ISOs are reported on Form 1040. How they are reported depends on the type of disposition. There are three possible tax reporting scenarios.
Reporting the Exercise of Incentive Stock Options and Shares Not Sold in the Same Year
In this case, AMT income is increased by the spread between the fair market value of the shares and the exercise price. This amount can be calculated using data found on Form 3921 provided by their employer.
- First, find the fair market value of the unsold shares (IRS Form 3921, box 4 multiplied by box 5).
- Then subtract the cost of those shares (Form 3921, box 3 multiplied by box 5).
- The result is the spread, and this is reported on IRS Form 6251, line 2i.
Because income is being recognized for AMT purposes, there is a different cost basis in the shares for AMT than the shares for regular income tax purposes. It is advisable to keep track of this different AMT cost basis for future reference. For regular tax purposes, the cost basis of the ISO shares is the price paid—the exercise or strike price. For AMT purposes, the cost basis is the strike price plus the AMT adjustment—the amount reported on Form 6251, line 2i.
Reporting a Qualifying Disposition of ISO Shares
Also required to be reported is the regular cost basis. This figure is the exercise or strike price, found on Form 3921. A separate Schedule D and Form 8949 should be completed to calculate the capital gain—or loss—for AMT purposes.
On the separate schedule D form, report gross proceeds from the sale, and the AMT cost basis—the exercise price plus any previous AMT adjustment. IRS Form 6251, will have a negative adjustment on line 2k to reflect the difference in gain or loss between the regular and AMT gain calculations. Refer to the Instructions for Form 6251 for details.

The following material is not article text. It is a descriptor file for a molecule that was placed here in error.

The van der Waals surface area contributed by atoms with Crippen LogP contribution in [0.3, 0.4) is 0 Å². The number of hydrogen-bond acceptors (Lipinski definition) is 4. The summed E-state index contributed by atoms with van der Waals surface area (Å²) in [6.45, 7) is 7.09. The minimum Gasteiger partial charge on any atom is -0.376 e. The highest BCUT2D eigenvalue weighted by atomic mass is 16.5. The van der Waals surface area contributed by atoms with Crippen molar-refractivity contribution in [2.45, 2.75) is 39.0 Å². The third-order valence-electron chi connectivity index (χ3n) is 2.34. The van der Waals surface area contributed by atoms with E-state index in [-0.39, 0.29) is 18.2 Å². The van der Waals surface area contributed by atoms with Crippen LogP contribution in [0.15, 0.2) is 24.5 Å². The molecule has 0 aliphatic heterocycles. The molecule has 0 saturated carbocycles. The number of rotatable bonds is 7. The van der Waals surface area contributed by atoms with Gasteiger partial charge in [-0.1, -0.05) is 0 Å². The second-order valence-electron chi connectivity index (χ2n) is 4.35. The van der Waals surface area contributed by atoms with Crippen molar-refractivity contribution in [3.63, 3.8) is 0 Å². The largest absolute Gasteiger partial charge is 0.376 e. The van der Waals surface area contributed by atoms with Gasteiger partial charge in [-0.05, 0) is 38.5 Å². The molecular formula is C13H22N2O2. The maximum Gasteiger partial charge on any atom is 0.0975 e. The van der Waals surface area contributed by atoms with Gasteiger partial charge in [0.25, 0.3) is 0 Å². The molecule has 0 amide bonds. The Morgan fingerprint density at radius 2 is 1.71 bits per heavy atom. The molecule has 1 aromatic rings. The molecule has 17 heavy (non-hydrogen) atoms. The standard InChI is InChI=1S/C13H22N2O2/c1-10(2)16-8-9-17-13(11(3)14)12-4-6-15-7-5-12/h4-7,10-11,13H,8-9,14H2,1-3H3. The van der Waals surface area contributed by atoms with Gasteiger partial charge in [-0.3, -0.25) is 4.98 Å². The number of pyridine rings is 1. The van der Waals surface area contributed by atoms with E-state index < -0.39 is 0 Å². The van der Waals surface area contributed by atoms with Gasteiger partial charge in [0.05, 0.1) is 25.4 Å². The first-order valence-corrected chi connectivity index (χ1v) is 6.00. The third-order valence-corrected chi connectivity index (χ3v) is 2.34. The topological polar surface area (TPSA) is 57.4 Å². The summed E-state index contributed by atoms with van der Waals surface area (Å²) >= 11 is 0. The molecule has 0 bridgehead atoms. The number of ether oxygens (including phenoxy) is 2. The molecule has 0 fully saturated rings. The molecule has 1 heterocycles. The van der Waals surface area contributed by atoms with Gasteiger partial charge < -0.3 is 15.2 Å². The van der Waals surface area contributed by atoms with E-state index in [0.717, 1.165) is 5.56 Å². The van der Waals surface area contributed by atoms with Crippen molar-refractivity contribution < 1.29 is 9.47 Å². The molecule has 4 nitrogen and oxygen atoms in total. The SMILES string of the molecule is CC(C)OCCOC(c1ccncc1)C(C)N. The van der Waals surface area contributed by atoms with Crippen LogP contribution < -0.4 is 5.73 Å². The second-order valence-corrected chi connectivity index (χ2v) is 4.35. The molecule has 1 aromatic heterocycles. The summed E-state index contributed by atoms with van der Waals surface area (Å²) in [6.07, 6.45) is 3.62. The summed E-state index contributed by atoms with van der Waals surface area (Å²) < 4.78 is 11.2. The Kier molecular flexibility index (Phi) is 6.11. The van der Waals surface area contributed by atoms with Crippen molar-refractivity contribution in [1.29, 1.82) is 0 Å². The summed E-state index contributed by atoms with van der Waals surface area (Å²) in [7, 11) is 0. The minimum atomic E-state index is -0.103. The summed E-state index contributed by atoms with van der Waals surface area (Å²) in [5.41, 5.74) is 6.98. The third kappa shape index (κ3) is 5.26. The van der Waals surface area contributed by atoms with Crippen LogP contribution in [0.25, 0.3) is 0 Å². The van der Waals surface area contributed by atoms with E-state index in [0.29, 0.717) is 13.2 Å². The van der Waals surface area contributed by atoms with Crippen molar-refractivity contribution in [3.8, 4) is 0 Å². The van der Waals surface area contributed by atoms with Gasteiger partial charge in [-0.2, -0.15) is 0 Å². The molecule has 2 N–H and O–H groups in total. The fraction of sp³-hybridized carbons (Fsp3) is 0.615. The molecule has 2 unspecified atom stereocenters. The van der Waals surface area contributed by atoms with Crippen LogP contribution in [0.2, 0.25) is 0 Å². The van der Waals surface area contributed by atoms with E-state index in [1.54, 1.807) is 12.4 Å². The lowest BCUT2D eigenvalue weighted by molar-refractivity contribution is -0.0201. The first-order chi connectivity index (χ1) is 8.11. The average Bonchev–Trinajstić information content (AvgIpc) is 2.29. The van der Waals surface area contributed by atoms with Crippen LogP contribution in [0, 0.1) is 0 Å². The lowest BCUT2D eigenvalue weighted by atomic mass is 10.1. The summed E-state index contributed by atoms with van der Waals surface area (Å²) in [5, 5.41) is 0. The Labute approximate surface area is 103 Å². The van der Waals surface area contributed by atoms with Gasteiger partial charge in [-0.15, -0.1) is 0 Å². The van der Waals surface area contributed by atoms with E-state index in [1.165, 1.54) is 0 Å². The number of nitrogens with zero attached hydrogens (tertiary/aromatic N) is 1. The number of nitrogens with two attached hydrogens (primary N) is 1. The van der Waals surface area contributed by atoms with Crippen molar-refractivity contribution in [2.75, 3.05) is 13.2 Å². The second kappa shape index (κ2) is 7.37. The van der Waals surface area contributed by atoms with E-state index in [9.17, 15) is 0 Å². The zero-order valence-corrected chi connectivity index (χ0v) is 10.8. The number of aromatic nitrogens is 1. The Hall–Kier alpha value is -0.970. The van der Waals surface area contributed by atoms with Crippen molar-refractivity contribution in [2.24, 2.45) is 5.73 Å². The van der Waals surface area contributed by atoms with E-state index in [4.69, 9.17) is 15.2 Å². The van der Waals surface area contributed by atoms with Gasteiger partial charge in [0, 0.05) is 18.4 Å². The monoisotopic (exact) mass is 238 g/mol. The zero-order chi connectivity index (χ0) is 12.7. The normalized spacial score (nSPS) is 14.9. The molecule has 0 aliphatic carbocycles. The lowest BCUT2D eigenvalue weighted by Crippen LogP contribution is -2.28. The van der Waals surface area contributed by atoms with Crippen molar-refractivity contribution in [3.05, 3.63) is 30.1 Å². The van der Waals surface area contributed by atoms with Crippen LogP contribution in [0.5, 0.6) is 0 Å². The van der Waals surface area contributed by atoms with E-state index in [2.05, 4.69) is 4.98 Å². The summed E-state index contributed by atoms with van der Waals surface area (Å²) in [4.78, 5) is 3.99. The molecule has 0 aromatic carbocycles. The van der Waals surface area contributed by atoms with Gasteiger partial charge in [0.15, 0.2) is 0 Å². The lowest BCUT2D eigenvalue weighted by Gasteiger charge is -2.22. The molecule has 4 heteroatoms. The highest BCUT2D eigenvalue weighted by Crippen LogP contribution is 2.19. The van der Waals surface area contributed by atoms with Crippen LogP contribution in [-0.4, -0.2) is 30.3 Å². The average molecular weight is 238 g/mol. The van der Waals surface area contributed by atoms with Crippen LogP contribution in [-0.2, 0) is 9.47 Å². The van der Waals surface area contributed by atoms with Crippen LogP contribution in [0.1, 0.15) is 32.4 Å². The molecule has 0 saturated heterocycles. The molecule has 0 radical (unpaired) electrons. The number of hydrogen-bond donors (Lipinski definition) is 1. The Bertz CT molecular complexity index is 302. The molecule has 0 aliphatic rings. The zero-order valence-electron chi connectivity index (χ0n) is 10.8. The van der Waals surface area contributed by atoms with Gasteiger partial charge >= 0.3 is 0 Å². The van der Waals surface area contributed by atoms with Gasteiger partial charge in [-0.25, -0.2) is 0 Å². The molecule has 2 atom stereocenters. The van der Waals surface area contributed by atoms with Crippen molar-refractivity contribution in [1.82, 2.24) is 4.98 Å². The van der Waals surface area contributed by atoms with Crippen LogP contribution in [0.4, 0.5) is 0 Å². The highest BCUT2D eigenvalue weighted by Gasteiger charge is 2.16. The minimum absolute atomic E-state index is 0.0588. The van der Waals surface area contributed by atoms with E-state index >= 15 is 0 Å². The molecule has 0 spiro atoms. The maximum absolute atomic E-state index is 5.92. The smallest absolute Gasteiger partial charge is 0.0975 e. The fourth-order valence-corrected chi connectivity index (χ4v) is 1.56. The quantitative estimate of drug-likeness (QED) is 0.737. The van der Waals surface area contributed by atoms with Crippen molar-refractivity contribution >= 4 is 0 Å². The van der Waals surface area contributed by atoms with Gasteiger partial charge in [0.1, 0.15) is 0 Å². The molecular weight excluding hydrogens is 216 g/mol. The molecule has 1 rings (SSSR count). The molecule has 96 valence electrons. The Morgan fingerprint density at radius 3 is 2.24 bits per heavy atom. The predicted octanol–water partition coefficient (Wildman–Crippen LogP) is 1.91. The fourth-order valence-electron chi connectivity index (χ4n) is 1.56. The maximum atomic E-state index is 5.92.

Reporting a Disqualifying Disposition of ISO Shares
Compensation income is reported as wages on IRS Form 1040, line 1, and any capital gain or loss is reported on Schedule D and Form 8949.
Your compensation income may already be included on Form W-2—the employer's wage and tax statement in the amount shown in box 1. Sometimes, employers will provide a detailed analysis of this amount at the top portion of the W-2. If compensation income is included on the W-2, simply report wages from box 1 on line 1 of your Form 1040.
However, if the compensation income has not already been included on the W-2, then calculate compensation income and include this amount as wages on line 1 of Form 1040 in addition to the amounts from Form W-2.
On Schedule D and IRS Form 8949, report the gross proceeds from the sale of ISO shares. This figure is shown on Form 1099-B received from your broker. You will also show the cost basis for the shares. For disqualifying dispositions of ISO shares, the cost basis will be the strike price—found on Form 3921—plus any compensation income reported as wages.
If you sold ISO shares in a year other than the ISO exercised year, the cost basis will be different. Complete a separate Schedule D and Form 8949 to report the different AMT gain. Use Form 6251 to report a negative adjustment for the difference between the AMT gain and the regular capital gain.
IRS Form 3921 is used to provide employees with information relating to incentive stock options that were exercised during the year. Employers will provide the employee with one copy of this document for each exercise of ISOs during the calendar year. So, if you had two or more exercises, you may receive multiple 3921 documents or a consolidated statement showing all your exercises.
The formatting of this tax document may vary, but it will contain the following information:
- Identity of the company transferring stock under the ISO
- Employee's identity who exercised the ISO
- The date the incentive stock option was granted
- The date the incentive stock option was exercised
- The exercise price per share
- The fair market value per share on the exercise date
- The number of shares acquired
This information is used to calculate the cost basis for the shares, the amount of income that needs to be reported for the alternative minimum tax, the amount of compensation income on a disqualifying disposition, and to identify the beginning and end of the special holding period to qualify for preferred tax treatment.
Identifying the Qualifying Holding Period
ISOs have a special holding period to qualify for capital gains tax treatment. The holding period is two years from the grant date, and one year after the stock was transferred to the employee.